War is intended to be used judiciously, with a clear sense of why it is being fought, and used strategically to reinforce the balance of power. Diplomacy is to become an instrument or tool, with the negotiations in Westphalia as a model, with a congress of all states involved, and with a system of permanent ambassadors. Europe is seen as a juridico-political entity in itself, with a system of diplomatic and political security; but this is underpinned by the third instrument, each state having a permanent military apparatus of professional soldiers with an infrastructure of fortresses and transport, and sustained tactical reflection.23

The idea of states’ diplomacy as both a justification for ‘internal’ governmentality (that is, the maximization of domestic populations and other resources as being necessary for the raison d’état) and as a technique of ‘external’ projects of governmentality (such as maintaining the balance of power in Europe, or producing a neo-liberal global economy) illustrates the duality that is inherent to diplomacy. Diplomatic practices are of the state and yet also more: they serve as the material tendons of a larger assemblage, one which reshapes the subjectivities of those composing it:

The one-sided diplomat acquires legitimacy from ‘inside’ a political unit — from the ‘national’ or the ‘communal’ — and uses his or her craft to support representations and actions mostly directed to the ‘outside’ or ‘non-national’. The mid-space diplomat acquires legitimacy from the interstitial — from the international or intercommunal — making the most of not taking sides or by functionally distancing oneself from the sides; in other words, uses one’s craft to support actions that re-engage and re-position the ‘sides’.24

Assemblage theory therefore dovetails with the notion of diplomacy as something that is more than the enactment of states’ foreign policies. Rather, the diplomatic system is a constantly-changing assemblage of diplomats, secure email systems, buildings, state dinners and so on, coming together in ways that continually remake the state, as well as various extra-territorial projects of governmentality.25 New elements of this assemblage can ripple through the system in ways that are unpredictable in advance, reworking political cognition of both individual diplomats and of entire state assemblages. This article traces both the ways in which the intensifying flows of material within the diplomatic system interacted with the physical context of the Foreign Office in unexpected ways, and how the British government subsequently attempted to ‘future-proof’ the Foreign Office through spatial design that might regulate those flows.

Methods

Researching life within a secretive organization 150 years ago is challenging.26 Without ethnographic or other contemporaneous qualitative methods favoured by researchers in political anthropology and cognate fields, a researcher must turn to the archives, and, as Martin Müller argues, ‘documents, no matter how detailed or vivid, always already contain a pre-selection of the association that their authors considered noteworthy’.27 For example, ‘[W]hen the State Papers were compiled at the Public Records Office during the nineteenth century, the correspondence [. . .] was edited so that things which did not strike the compilers as relevant to what they held to be foreign policy [. . .] were left out’.28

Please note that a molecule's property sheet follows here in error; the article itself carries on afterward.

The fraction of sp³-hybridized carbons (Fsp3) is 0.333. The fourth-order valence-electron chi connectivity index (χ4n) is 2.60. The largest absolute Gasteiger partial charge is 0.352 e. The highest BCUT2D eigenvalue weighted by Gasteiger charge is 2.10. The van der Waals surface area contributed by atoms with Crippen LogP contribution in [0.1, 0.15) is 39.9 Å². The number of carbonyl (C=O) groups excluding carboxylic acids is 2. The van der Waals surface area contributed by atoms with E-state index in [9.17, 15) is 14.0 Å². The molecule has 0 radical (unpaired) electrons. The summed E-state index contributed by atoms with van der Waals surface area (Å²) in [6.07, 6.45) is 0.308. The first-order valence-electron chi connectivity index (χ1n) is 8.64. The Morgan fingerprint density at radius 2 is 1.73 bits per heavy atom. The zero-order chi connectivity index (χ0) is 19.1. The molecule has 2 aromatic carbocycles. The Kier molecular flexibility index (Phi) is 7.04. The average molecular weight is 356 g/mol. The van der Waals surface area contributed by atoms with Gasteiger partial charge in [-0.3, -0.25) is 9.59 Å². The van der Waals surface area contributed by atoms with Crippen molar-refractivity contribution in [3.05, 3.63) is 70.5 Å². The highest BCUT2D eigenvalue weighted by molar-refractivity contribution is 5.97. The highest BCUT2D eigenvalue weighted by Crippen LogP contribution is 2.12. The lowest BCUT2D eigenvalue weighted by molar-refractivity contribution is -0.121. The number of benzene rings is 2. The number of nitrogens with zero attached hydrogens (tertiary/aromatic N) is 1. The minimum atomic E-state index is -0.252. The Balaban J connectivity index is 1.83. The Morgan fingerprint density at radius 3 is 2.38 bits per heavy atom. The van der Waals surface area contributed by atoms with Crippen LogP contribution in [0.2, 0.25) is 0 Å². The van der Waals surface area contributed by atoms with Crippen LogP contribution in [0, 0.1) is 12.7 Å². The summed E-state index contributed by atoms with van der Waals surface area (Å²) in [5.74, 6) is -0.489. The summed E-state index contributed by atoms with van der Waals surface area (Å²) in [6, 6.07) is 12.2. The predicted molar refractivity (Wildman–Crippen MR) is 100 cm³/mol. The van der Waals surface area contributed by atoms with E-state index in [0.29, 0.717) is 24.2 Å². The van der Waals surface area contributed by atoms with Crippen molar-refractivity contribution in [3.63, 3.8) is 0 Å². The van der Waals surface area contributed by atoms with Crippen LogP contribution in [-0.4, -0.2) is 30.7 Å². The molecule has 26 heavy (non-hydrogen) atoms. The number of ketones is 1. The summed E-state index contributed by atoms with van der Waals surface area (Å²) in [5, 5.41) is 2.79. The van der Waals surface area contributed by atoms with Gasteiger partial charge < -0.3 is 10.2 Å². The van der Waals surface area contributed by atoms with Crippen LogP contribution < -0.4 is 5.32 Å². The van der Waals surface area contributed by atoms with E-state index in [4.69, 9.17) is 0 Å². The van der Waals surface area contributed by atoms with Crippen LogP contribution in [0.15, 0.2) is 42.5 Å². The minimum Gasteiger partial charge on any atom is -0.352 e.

This occlusion of documents that were not directly related to foreign policy from the fco archive means that this research is largely based on three Parliamentary Select Committee reports: the 1839 Select Committee on Public Offices (Downing Street); the 1855 Select Committee on Downing Street Public Offices Extension Bill; and the 1858 Select Committee on Foreign Office Reconstruction, supplemented by diplomatic memoirs and secondary literature. Where Foreign Office records had been tailored to exclude the everyday routines and materialities of the fco, Parliamentary records were helpful, because in their discussions over the housing of the Foreign Office, the everyday practices and materialities of the Foreign Office intersected with the public purse. Foreign Office staff, architects, engineers and other witnesses to the role of materiality in the Foreign Office spoke before the committees.

It would, of course, be a mistake to take these accounts at face value. First, the imbrications of the human and non-human are often so mundane as to be beneath notice;29 some would argue that when the assemblage is ‘working’, this is even the desired outcome.30 Therefore, the accounts brought before the Select Committees were incomplete. Furthermore, the context is highly relevant; this was an opportunity for bureaucratic advancement vis-à-vis other departments. Still, the testimony’s depth makes it possible to tease out these weaknesses and to account for them, providing a partial, although meaningful, engagement with the more-than-human diplomacy of the mid-nineteenth century Foreign Office.